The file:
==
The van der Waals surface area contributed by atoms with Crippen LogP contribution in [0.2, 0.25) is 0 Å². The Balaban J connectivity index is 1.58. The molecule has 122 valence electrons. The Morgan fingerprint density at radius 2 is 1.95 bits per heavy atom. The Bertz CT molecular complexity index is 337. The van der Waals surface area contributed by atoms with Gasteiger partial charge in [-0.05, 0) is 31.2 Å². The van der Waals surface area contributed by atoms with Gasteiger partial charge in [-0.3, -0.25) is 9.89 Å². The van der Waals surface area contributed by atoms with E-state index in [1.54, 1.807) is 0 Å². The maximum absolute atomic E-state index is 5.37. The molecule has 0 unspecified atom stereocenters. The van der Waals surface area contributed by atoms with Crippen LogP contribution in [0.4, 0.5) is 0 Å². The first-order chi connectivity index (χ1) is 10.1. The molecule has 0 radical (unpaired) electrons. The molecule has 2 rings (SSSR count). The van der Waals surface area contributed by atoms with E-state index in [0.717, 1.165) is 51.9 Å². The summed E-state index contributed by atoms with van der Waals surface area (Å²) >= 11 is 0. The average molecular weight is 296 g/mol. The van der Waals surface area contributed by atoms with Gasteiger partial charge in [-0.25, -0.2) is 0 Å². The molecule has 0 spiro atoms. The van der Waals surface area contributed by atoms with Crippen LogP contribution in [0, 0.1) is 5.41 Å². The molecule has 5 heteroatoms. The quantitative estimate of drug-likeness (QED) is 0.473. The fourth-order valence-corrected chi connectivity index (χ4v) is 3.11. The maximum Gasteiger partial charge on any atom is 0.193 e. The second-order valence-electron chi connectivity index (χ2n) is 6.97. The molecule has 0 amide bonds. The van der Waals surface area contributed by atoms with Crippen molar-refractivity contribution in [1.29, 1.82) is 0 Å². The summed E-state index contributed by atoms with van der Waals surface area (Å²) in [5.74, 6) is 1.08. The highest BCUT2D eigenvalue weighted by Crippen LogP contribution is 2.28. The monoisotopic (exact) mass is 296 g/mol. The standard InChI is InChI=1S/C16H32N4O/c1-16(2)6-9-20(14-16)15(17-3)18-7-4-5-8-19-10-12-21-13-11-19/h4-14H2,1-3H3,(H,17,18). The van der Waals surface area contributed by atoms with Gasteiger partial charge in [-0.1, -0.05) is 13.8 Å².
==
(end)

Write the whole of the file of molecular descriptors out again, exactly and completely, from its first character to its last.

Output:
The van der Waals surface area contributed by atoms with Crippen LogP contribution in [0.2, 0.25) is 0 Å². The Balaban J connectivity index is 1.58. The molecule has 122 valence electrons. The Morgan fingerprint density at radius 2 is 1.95 bits per heavy atom. The Bertz CT molecular complexity index is 337. The van der Waals surface area contributed by atoms with Gasteiger partial charge in [-0.05, 0) is 31.2 Å². The van der Waals surface area contributed by atoms with Gasteiger partial charge in [-0.3, -0.25) is 9.89 Å². The van der Waals surface area contributed by atoms with E-state index in [1.54, 1.807) is 0 Å². The maximum absolute atomic E-state index is 5.37. The molecule has 0 unspecified atom stereocenters. The van der Waals surface area contributed by atoms with Crippen LogP contribution in [0.4, 0.5) is 0 Å². The first-order chi connectivity index (χ1) is 10.1. The molecule has 0 radical (unpaired) electrons. The molecule has 2 rings (SSSR count). The van der Waals surface area contributed by atoms with E-state index in [0.717, 1.165) is 51.9 Å². The summed E-state index contributed by atoms with van der Waals surface area (Å²) >= 11 is 0. The average molecular weight is 296 g/mol. The van der Waals surface area contributed by atoms with Gasteiger partial charge in [-0.25, -0.2) is 0 Å². The molecule has 0 spiro atoms. The van der Waals surface area contributed by atoms with Crippen LogP contribution in [0, 0.1) is 5.41 Å². The molecule has 5 heteroatoms. The quantitative estimate of drug-likeness (QED) is 0.473. The fourth-order valence-corrected chi connectivity index (χ4v) is 3.11. The maximum Gasteiger partial charge on any atom is 0.193 e. The second-order valence-electron chi connectivity index (χ2n) is 6.97. The molecule has 0 amide bonds. The van der Waals surface area contributed by atoms with Crippen molar-refractivity contribution in [1.29, 1.82) is 0 Å². The summed E-state index contributed by atoms with van der Waals surface area (Å²) in [5.74, 6) is 1.08. The highest BCUT2D eigenvalue weighted by Crippen LogP contribution is 2.28. The monoisotopic (exact) mass is 296 g/mol. The standard InChI is InChI=1S/C16H32N4O/c1-16(2)6-9-20(14-16)15(17-3)18-7-4-5-8-19-10-12-21-13-11-19/h4-14H2,1-3H3,(H,17,18). The van der Waals surface area contributed by atoms with Gasteiger partial charge in [-0.1, -0.05) is 13.8 Å².